Exploding Box Closed
Exploding Box “Exploded”

Overall the concept of the product is wonderful. I love that you can create so many diverse projects with just one tool. Each item is made well and seems like it will last a very long time. Though I was disappointed with a couple of features (lack of 1/4 and 1/8 measurements on the cutting insert and measuring template, tools that don’t snap into place) the good greatly outweighs the bad. If you are a card maker or have just wanted to try, the Ultimate Tool is a great purchase that will pay for itself after your first holiday.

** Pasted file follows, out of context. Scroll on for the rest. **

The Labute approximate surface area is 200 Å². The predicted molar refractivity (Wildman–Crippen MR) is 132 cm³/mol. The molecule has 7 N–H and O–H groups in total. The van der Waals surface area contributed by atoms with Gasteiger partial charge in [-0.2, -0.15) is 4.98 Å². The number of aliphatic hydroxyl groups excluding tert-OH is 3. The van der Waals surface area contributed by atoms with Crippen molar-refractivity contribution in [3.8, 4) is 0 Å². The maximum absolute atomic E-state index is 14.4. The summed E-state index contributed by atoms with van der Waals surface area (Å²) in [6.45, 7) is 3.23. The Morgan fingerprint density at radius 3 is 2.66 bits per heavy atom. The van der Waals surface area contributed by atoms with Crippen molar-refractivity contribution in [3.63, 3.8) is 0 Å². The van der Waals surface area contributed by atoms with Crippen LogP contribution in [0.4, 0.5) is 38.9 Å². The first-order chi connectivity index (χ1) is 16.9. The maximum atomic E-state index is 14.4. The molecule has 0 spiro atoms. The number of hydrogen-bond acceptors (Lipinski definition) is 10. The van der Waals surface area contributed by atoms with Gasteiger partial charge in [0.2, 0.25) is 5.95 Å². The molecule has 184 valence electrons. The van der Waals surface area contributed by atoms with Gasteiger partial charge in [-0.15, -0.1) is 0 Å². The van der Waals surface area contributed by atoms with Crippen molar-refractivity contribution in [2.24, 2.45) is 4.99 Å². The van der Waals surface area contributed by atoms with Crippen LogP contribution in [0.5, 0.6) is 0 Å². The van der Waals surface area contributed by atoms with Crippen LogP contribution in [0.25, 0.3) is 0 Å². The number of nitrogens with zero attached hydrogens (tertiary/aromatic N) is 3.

Pros:

  • All-in-one solution, compact and easy to use
  • Instruction booklet and DVD with great instruction and project ideas
  • Ability to add more templates to the kit to make even more great projects

Cons:

  • Lack of measurement increments on ruler items
  • Tools fall out if the Ultimate Tool is not opened correctly
  • Cutting tool not safe around children


GIVEAWAY!

We’re giving away one Clevercut 5-in-1 Paper Trimmer to one of our readers… just leave a comment on any Crafter’s Companion Clevercut post (this is 2 of 2) and tell us…
What do you use for scoring and card making now and what part of the Ultimate Tool do you need the most?
One comment per person, per article, please.

Disclosure

Click on the link at the top of the page to visit Craft Critique for comments, giveaways and more!